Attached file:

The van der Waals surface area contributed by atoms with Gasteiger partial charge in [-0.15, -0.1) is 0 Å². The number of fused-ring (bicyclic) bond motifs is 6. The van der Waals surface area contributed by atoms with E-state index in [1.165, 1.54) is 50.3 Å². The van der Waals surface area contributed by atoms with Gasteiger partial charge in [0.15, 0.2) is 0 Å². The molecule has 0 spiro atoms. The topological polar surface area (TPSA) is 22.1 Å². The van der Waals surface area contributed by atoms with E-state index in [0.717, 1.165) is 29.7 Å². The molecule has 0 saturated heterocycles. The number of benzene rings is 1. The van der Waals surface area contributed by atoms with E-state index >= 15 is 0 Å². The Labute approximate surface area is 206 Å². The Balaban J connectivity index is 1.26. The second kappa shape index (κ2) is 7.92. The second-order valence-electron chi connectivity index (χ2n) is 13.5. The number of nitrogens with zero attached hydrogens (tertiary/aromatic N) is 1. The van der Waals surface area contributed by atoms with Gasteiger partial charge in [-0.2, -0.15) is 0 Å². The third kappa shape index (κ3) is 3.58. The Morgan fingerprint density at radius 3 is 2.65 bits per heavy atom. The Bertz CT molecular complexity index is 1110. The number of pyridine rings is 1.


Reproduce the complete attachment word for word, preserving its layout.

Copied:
The van der Waals surface area contributed by atoms with Gasteiger partial charge in [-0.15, -0.1) is 0 Å². The number of fused-ring (bicyclic) bond motifs is 6. The van der Waals surface area contributed by atoms with E-state index in [1.165, 1.54) is 50.3 Å². The van der Waals surface area contributed by atoms with Gasteiger partial charge in [0.15, 0.2) is 0 Å². The molecule has 0 spiro atoms. The topological polar surface area (TPSA) is 22.1 Å². The van der Waals surface area contributed by atoms with E-state index in [0.717, 1.165) is 29.7 Å². The molecule has 0 saturated heterocycles. The number of benzene rings is 1. The van der Waals surface area contributed by atoms with E-state index >= 15 is 0 Å². The Labute approximate surface area is 206 Å². The Balaban J connectivity index is 1.26. The second kappa shape index (κ2) is 7.92. The second-order valence-electron chi connectivity index (χ2n) is 13.5. The number of nitrogens with zero attached hydrogens (tertiary/aromatic N) is 1. The van der Waals surface area contributed by atoms with Gasteiger partial charge in [-0.2, -0.15) is 0 Å². The third kappa shape index (κ3) is 3.58. The Morgan fingerprint density at radius 3 is 2.65 bits per heavy atom. The Bertz CT molecular complexity index is 1110. The number of pyridine rings is 1.